Edouard Vuillard Galleries
Jean-Edouard Vuillard, the son of a retired captain, spent his youth at Cuiseaux (Saone-et-Loire); in 1878 his family moved to Paris in modest circumstances. After his father\'s death, in 1884, Vuillard received a scholarship to continue his education. In the Lycee Condorcet Vuillard met Ker Xavier Roussel (also a future painter and Vuillard\'s future brother in law), Maurice Denis, musician Pierre Hermant, writer Pierre Veber and Lugne-Poe. On Roussel\'s advice he refused a military career and entered the Ecole des Beaux-Arts, where he met Pierre Bonnard.
In 1885, Vuillard left the Lycee Condorcet and joined his closest friend Roussel at the studio of painter Diogene Maillart. There, Roussel and Vuillard received the rudiments of artistic training. Related Paintings of Edouard Vuillard :. | The young woman has red hair | Wife and children | The Mantelpiece | Public Gardens.The Conversation;The Nursemaids;The Red Parasol | Blomvas on the mantelpiece |
Related Artists:Thomas Frye
The Anglo-Irish painter Thomas Frye (c. 1710 - 3 April 1762 best known for his portraits in oil and pastel, including some miniatures and his early mezzotint engravings, was also the patentee of the Bow porcelain factory, London, and claimed in his epitaph to be "the inventor and first manufacturer of porcelain in England," though his rivals at the Chelsea porcelain factory seem to have preceded him in bringing wares to market. The Bow porcelain works did not long survive Frye's death; their final auctions took place in May 1764.
Thomas Frye was born at Edenderry, County Offaly, Ireland, in 1710; in his youth he went to London to practice as an artist. His earliest work are a pair of pastel portraits of boys, one dated 1734 (Earl of Iveagh). For the Worshipful Company of Saddlers he painted a full-length portrait of Frederick, Prince of Wales (1736, destroyed 1940), which he engraved in mezzotint and published in 1741. With his silent partner, a London merchant Edward Heylyn, he took out a patent on kaolin to be imported from the English colony of Virginia in November 1745, and became manager of the Bow factory from its obscure beginnings in the 1740s. He retired to Wales in 1759 for the sake of his lungs, but soon returned to London and resumed his occupation as an engraver, publishing the series of life-size fancy portraits in mezzotint, by which he is most remembered. He died of consumption on 2 April 1762.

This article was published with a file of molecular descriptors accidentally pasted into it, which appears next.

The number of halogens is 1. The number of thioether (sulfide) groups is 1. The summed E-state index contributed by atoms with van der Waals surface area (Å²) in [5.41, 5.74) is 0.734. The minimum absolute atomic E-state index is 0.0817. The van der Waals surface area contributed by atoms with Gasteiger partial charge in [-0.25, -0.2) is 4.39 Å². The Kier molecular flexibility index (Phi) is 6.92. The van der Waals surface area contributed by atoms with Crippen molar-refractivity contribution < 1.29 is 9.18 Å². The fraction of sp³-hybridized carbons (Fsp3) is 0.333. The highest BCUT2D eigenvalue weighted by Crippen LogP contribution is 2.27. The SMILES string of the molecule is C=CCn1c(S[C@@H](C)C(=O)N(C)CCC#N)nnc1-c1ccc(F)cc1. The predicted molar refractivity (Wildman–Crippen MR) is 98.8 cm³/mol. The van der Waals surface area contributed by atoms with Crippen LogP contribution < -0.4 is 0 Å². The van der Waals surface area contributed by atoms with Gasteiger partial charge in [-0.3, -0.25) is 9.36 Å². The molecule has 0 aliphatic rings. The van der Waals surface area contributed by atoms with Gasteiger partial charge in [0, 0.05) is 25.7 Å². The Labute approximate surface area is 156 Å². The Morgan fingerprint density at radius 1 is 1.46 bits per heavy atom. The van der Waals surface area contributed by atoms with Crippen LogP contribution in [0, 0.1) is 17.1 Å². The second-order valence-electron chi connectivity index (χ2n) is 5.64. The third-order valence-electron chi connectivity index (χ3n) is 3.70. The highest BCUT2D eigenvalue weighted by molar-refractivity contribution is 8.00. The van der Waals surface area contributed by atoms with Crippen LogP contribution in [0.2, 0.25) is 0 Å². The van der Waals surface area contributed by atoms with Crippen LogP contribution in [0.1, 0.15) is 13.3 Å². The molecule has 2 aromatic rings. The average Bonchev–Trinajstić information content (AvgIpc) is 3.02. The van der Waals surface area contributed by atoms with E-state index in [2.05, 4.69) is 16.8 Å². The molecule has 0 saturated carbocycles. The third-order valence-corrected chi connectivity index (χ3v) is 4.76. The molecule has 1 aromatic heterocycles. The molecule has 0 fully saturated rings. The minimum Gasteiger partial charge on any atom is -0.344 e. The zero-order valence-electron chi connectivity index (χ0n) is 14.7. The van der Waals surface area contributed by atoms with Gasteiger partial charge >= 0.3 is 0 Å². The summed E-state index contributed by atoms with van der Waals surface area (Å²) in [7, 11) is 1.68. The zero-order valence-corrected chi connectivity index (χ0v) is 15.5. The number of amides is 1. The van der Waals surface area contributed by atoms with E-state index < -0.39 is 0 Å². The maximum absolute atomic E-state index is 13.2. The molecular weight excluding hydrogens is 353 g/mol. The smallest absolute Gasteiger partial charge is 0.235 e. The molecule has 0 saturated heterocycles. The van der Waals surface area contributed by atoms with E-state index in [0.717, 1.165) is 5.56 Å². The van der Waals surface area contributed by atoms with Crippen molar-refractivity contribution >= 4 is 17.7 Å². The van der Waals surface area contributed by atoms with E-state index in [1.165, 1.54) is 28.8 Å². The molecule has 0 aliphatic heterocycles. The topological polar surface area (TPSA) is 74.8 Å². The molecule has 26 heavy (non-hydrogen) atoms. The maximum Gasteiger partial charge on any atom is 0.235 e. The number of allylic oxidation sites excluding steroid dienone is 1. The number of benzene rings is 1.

Frye had five children; his two daughters assisted him in painting porcelain at Bow until their marriages. One of them, who married a Mr. Willcox, was employed by Josiah Wedgwood at the Wedgwood Etruria works in painting figure-subjects from 1759 to 1776, the year of her death.Leo Gausson
French, 1860-1944Campin, Robert, Follower of